My First Rodeo
- Artist: Longneck Strangler
- Format: CD
- Release Date:4/24/2007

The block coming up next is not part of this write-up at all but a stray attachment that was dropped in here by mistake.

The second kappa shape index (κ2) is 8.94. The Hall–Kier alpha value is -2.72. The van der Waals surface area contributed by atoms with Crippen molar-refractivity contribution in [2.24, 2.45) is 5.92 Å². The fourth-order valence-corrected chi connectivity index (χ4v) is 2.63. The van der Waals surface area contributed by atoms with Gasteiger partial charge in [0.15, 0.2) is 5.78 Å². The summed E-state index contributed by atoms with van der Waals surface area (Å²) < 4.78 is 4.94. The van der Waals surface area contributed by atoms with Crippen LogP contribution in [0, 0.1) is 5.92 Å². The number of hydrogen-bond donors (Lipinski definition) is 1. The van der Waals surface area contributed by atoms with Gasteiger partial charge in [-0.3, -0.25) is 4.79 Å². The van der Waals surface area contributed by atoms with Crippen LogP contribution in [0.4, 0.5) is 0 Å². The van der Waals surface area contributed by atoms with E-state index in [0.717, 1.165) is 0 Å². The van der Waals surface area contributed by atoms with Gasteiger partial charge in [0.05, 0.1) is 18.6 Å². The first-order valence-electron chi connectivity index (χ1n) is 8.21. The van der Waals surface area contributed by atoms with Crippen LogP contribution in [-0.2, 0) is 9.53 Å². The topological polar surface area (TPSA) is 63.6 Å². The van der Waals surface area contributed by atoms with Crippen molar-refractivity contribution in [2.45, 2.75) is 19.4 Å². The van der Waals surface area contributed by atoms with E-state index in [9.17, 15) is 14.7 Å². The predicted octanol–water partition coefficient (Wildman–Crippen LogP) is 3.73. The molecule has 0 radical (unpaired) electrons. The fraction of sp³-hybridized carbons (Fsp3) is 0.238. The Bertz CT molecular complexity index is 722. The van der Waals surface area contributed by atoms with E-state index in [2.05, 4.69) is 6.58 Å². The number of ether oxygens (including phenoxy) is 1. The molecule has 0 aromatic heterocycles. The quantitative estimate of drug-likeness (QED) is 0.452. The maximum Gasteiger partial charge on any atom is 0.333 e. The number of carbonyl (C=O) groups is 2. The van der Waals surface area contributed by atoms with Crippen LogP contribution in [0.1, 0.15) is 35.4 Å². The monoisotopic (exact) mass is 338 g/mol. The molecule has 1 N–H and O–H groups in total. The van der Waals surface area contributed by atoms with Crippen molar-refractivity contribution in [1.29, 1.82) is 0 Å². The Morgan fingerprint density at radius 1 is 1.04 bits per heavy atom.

Longneck Strangler is more than just another country band. When Longneck Strangler overdrives Hank Williams Sr's 'Hey Good Lookin' to a swinging 140 beats per minute, is this country music? When Longneck Strangler applies steel guitar and the two-step to the Rolling Stones 'Honky Tonk Woman', is it only rock and roll? Merle Haggard, Johnny Cash, Rod Stewart, David Allan Coe, Queen, ZZ Top -- it all gets Strangled. If both their love of rock and roll and their being from Detroit is not enough to deny Longneck Strangler an invitation from the Grand Ol Opry, a quick inspection of Longneck Strangler reveals that the singer is sporting a mohawk, the guitarist slings a Gibson Flying V and stops moving only to work the steel guitar, the drummer waves a mane of long black hair as his sticks hit the skins, and only the bass player (occasionally) wears a cowboy hat. These four combine diverse but overlapping backgrounds into the Longneck Strangler sound, which you could arguably label country...or rock and roll. Their new CD - My First Rodeo - breaks the barriers that have grown between these estranged musical cousins. Produced by Chuck Alkazian (Sponge, Christina Aguilera, Uncle Kracker), and recorded at Pearl Sound in Canton, MI, My First Rodeo captures the rock and country mix that has those who first hear Longneck Strangler saying; "I don't like country music, but I like what you boys do." From the true-life "Out Getting Drunk Over You", to the barn-burning "Take Me Off This Mountain", through the swingin' door honky-tonk of "Choose You Over Booze" and the instantly infectious rocker "Gone, Gone, Gone", My First Rodeo showcases the writing and performing talents that have made Longneck Strangler must-return artists at every venue they play. Lastly, their haunting, harmony-filled, acoustic-driven take on the Allman Brother's "Midnight Rider" is just one example of how the boys Strangle the classics to make them their own. Born in Mississippi, lead vocalist Ricky Lentz is the closest thing to a true southern gentleman that Longneck Strangler can offer. In addition to his vocal talents, he has been known to add fiddle and harmonica to the mix. Ricky may be wearing an acoustic guitar, but he is also a gifted lead guitarist who has chosen e to focus on his singing while onstage with Longneck Strangler. Regardless of the instrument, his musical pedigree is balanced with equal parts punk, hillbilly and hip-hop. Jeremy Kanouse, the aforementioned long haired drummer, is Longneck Strangler's musical wolf-in-sheep's-clothing. Though the drummer's role in country music is typically defined by restraint, when the moment calls Jeremy will channel the power of John Bonham, Keith Moon and Mitch Mitchell. Pay close attention, and you'll hear that this lifelong drummer is also an outstanding singer. Holding down the gunslinger spot is Rick Browarski, who has earned the nickname 'Guitar Rick'. Give him eight bars and hell show you that Guitar Rick is more than a way to avoid mispronouncing his surname (bro-var-skee). He holds a degree in music from the renown Wayne State University Jazz Studies program, though his formal education is balanced with countless gigs in all styles of music. Ricks contribution to Longneck Strangler grows from the same branch of the musical tree that connects Ron Wood, Brian Setzer and Angus Young. Kevin Davis, known as K.D. to his friends, has country music in his blood, as some of his family are Country Music & Bluegrass Hall Of Fame inductees who have worked with such names as George Jones, Conway Twitty and Bill Monroe (to name a few). K.D. has also been on tour playing bass with such names as Uncle Kracker, Tantric, David Allan Coe and Bret Michaels (his country project) and he brought both Rick and Ricky together in an earlier Detroit based project that was often described as a modern-day Lynyrd Skynyrd. A little bit Hank, a little bit AC/DC and a healthy dose of twang, flash and honky-tonk - they're all a part of the Longneck Strangler sound. As the boys would say - to borrow a phrase - Longneck Strangler is a lot of country, and a lot of rock and roll.
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